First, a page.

Sarcoidosis in children
- What is sarcoidosis?
- What causes it?
- How common is sarcoidosis in children, and who’s at risk?
- What are the symptoms of sarcoidosis in children?
- How is it diagnosed?
- How is it treated?
- Where can I find more information and support?
We also have information about sarcoidosis in adults.
Sarcoidosis is a very rare condition in children.
In sarcoidosis, collections of cells, connective tissue and blood vessels form small microscopic lumps. These are called granulomas.
The lungs and lymph nodes are most commonly affected, including lymph nodes that drain the lungs. Lymph nodes are part of the immune system. They help the body to fight infection.
Granulomas in the lungs can stop the lungs from working properly.
Granulomas can also form in any other part of the body, including the skin, heart and nervous system. When this happens, your child may have symptoms in that part of the body.
Because sarcoidosis is so rare, we don’t know exactly what causes it. We know that in some people it is related to the functioning of their immune system.
Normally, our immune system protects us from infection by releasing white blood cells to fight germs. This causes inflammation in the body. Inflammation is a normal part of the body’s defence and repair system, but in conditions such as sarcoidosis these processes do not seem to work normally.
Researchers think that in a child with sarcoidosis, their white blood cells are trying to fight something that isn’t normally a threat. This leads to the formation of granulomas. We don’t know if there’s a particular environmental cause for this. Sometimes an infection appears to be the trigger.
In some cases, sarcoidosis affects more than one family member, suggesting there is a genetic component. People in the same family may share genes that make their immune systems more likely to respond like this.
Sarcoidosis is very rare in children. It can affect babies and young children, but it’s more likely to be found in older children and adolescents. It seems to affect boys and girls equally.
Sarcoidosis is most commonly diagnosed in adults aged between 20 and 40.
Sarcoidosis can affect children in different ways.
Many children with sarcoidosis do not experience any symptoms. It may only be discovered when changes are seen on a chest X-ray they have had for another reason.
Other children may have symptoms affecting many parts of the body and impacting on their quality of life.
Sarcoidosis symptoms in children under 5
When they do occur, the symptoms of sarcoidosis in children under 5 tend to be different from those in older children and adults. They are less likely to be related to their chest, and may include:
- a skin rash
- inflammation of the joints (arthritis)
- eye inflammation.
Your child may also feel generally unwell, with symptoms like weight loss, tiredness or fever.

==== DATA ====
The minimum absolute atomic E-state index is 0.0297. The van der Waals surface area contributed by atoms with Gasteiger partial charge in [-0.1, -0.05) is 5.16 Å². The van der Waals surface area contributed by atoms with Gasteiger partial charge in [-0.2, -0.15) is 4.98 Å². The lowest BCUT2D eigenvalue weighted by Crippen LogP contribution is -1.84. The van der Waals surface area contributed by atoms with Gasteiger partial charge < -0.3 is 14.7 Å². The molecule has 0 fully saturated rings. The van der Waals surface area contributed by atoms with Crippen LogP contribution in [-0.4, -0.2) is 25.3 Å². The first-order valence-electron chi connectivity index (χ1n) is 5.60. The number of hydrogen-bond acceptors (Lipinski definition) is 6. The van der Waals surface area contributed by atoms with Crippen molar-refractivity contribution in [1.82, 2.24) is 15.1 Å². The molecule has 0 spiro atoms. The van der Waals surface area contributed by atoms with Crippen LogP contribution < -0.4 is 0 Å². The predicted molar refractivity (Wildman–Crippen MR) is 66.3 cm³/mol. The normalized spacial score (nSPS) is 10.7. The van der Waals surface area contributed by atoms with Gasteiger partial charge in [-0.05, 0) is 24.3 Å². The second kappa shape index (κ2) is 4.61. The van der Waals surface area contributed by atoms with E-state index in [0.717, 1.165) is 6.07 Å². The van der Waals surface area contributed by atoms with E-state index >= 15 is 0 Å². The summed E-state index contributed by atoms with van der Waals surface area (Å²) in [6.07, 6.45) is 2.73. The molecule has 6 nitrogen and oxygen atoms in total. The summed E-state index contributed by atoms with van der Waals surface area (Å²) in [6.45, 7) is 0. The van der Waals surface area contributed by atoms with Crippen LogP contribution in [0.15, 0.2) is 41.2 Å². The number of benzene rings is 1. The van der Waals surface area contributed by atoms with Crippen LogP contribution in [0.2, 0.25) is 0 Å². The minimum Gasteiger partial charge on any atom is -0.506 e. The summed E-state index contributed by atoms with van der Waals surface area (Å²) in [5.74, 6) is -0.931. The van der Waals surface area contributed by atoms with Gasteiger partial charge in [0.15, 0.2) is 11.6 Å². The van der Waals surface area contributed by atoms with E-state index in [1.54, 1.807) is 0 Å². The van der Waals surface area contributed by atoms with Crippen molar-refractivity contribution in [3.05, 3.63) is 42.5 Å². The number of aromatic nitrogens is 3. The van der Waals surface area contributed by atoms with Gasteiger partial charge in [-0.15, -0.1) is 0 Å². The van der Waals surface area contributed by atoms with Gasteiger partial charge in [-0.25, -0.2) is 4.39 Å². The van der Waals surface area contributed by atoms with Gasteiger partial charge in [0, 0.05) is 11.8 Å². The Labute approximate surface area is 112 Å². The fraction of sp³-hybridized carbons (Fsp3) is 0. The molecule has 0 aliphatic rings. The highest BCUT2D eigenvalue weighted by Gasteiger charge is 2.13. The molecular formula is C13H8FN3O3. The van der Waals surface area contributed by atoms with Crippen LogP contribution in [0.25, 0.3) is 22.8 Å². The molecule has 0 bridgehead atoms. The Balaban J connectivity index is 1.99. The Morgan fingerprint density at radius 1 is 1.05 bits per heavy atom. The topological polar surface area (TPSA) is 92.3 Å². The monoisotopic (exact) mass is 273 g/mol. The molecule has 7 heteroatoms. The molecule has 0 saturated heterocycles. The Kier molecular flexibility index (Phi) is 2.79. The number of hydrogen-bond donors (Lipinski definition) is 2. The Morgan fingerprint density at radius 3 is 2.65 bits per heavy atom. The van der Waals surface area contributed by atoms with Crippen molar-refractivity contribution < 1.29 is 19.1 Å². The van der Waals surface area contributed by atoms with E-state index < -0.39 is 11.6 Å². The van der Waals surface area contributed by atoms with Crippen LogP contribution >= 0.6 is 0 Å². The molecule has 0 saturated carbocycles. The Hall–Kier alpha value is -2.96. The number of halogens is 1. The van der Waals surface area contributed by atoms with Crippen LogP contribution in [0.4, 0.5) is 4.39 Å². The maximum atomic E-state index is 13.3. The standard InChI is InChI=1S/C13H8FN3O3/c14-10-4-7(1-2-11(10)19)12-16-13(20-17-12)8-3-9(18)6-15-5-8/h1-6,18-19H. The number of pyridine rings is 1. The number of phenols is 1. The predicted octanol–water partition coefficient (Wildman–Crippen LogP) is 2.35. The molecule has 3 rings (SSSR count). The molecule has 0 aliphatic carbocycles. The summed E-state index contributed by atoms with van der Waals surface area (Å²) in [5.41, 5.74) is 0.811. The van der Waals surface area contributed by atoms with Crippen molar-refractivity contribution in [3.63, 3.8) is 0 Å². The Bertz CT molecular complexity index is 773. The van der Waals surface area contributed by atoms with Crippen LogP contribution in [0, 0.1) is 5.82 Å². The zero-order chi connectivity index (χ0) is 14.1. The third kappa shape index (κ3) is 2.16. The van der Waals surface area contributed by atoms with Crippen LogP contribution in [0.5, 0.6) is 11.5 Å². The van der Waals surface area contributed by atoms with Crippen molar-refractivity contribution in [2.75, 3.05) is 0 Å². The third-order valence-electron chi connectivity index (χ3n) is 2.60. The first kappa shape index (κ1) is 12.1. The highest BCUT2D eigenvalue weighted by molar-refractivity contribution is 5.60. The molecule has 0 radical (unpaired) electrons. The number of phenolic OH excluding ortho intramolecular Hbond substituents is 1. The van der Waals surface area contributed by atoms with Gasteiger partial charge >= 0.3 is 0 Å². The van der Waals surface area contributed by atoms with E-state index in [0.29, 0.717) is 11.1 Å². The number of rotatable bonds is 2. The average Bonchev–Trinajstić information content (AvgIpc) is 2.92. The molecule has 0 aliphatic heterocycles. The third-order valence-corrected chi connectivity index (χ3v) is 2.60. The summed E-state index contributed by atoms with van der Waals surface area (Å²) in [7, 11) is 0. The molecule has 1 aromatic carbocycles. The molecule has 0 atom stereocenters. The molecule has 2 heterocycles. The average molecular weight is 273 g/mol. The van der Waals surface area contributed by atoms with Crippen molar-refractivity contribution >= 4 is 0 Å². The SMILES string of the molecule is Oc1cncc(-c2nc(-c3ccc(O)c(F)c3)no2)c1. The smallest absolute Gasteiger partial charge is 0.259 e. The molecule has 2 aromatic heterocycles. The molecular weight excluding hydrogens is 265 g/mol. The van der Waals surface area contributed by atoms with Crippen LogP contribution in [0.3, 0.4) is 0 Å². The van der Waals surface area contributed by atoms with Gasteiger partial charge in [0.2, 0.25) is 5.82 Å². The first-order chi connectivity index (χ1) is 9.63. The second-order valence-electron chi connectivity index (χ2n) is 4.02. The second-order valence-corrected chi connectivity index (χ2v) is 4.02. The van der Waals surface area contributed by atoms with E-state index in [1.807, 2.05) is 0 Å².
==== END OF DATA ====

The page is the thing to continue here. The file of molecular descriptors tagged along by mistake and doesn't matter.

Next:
Sarcoidosis in children can be difficult for doctors to diagnose. This is because it is rare, and the symptoms are similar to those found in many other medical conditions. Some children may not have any symptoms.
If the doctor thinks your child may have sarcoidosis, they will ask you about your family history. Tests for sarcoidosis in children may include:
- biopsy of the lung or other affected organs to look for granulomas. A surgeon makes a small cut and removes some tissue under general anaesthetic. This can sometimes be done using keyhole surgery
- chest X-ray or CT scan to look at the lungs and the lymph glands that drain them
- a breathing test to test how your child’s lungs are working
- an eye exam to look for signs of inflammation in the eye
- blood tests
- urine tests.
Not all children with sarcoidosis need treatment, particularly if they have no symptoms. Children with sarcoidosis will be treated by specialists.
The main treatment for children who are experiencing symptoms is steroid medicine.
Steroids reduce inflammation. They are commonly given for inflammatory disorders such as sarcoidosis. Steroids are usually given over a period of months, with the dosage reduced when your child’s symptoms get better. This will vary for each child.
Other medicines are also used. These include non-steroidal anti-inflammatory medicines and painkillers.
Some children may also be given medicines called immunosuppressants. These medicines help control your child’s immune system.
Support for daily life
It’s important to help your child take part in their usual activities and maximise their quality of life. To help with this, some children may have support from a physiotherapist or occupational therapist.
How long does sarcoidosis last?
Sarcoidosis runs a different course in each person. This makes it hard to predict how long it will last. It may get better over a short period of time with minimal symptoms, or it may last years or for life.
Most children treated for sarcoidosis get better over time, but some will continue to have symptoms, perhaps for years. Children under 5 are more likely to have severe symptoms that get worse over time.
After coming off steroid medicine, some children may find their symptoms come back. They will need to restart treatment.
Sarcoidosis UK has information and support for people affected by sarcoidosis.
We have more information on sarcoidosis in adults.
How children’s lungs grow
Find out how lungs develop in the womb and how they continue to mature after birth and through childhood.
Signs of breathing problems in children
This information covers what symptoms to look out for, what they mean, and when you should ask for help.